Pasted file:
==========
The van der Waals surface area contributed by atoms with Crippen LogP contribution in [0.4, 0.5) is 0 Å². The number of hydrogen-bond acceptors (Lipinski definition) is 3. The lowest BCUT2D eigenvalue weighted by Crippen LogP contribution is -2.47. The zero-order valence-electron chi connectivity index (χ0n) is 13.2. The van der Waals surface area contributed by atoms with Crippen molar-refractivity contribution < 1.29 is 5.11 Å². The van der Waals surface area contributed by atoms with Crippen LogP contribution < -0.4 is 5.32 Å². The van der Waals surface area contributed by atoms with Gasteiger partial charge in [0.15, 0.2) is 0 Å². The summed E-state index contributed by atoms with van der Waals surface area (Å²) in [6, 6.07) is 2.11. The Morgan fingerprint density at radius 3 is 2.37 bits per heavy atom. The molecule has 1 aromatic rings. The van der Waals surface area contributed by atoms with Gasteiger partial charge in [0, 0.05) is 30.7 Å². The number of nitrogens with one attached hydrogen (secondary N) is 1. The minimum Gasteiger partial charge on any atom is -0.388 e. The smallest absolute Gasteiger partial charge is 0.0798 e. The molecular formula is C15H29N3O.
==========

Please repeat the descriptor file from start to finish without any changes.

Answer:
The van der Waals surface area contributed by atoms with Crippen LogP contribution in [0.4, 0.5) is 0 Å². The number of hydrogen-bond acceptors (Lipinski definition) is 3. The lowest BCUT2D eigenvalue weighted by Crippen LogP contribution is -2.47. The zero-order valence-electron chi connectivity index (χ0n) is 13.2. The van der Waals surface area contributed by atoms with Crippen molar-refractivity contribution < 1.29 is 5.11 Å². The van der Waals surface area contributed by atoms with Crippen LogP contribution < -0.4 is 5.32 Å². The van der Waals surface area contributed by atoms with Gasteiger partial charge in [0.15, 0.2) is 0 Å². The summed E-state index contributed by atoms with van der Waals surface area (Å²) in [6, 6.07) is 2.11. The Morgan fingerprint density at radius 3 is 2.37 bits per heavy atom. The molecule has 1 aromatic rings. The van der Waals surface area contributed by atoms with Gasteiger partial charge in [0, 0.05) is 30.7 Å². The number of nitrogens with one attached hydrogen (secondary N) is 1. The minimum Gasteiger partial charge on any atom is -0.388 e. The smallest absolute Gasteiger partial charge is 0.0798 e. The molecular formula is C15H29N3O.